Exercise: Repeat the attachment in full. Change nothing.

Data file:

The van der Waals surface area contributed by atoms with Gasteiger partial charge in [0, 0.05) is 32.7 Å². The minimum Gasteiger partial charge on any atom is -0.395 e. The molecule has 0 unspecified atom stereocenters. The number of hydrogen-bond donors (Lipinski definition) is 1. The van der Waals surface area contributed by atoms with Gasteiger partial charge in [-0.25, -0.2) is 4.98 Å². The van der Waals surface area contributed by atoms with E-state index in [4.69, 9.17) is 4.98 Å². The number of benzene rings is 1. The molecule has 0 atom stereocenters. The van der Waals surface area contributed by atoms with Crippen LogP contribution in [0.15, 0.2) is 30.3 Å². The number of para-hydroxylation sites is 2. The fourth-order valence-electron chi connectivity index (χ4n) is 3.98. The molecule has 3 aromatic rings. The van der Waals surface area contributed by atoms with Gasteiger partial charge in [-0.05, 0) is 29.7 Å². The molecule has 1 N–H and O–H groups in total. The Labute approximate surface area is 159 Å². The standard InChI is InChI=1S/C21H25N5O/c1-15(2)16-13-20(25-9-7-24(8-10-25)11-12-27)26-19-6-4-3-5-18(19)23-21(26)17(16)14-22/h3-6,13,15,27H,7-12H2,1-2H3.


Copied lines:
The van der Waals surface area contributed by atoms with Gasteiger partial charge in [0, 0.05) is 32.7 Å². The minimum Gasteiger partial charge on any atom is -0.395 e. The molecule has 0 unspecified atom stereocenters. The number of hydrogen-bond donors (Lipinski definition) is 1. The van der Waals surface area contributed by atoms with Gasteiger partial charge in [-0.25, -0.2) is 4.98 Å². The van der Waals surface area contributed by atoms with E-state index in [4.69, 9.17) is 4.98 Å². The number of benzene rings is 1. The molecule has 0 atom stereocenters. The van der Waals surface area contributed by atoms with Crippen LogP contribution in [0.15, 0.2) is 30.3 Å². The number of para-hydroxylation sites is 2. The fourth-order valence-electron chi connectivity index (χ4n) is 3.98. The molecule has 3 aromatic rings. The van der Waals surface area contributed by atoms with Gasteiger partial charge in [-0.05, 0) is 29.7 Å². The molecule has 1 N–H and O–H groups in total. The Labute approximate surface area is 159 Å². The standard InChI is InChI=1S/C21H25N5O/c1-15(2)16-13-20(25-9-7-24(8-10-25)11-12-27)26-19-6-4-3-5-18(19)23-21(26)17(16)14-22/h3-6,13,15,27H,7-12H2,1-2H3.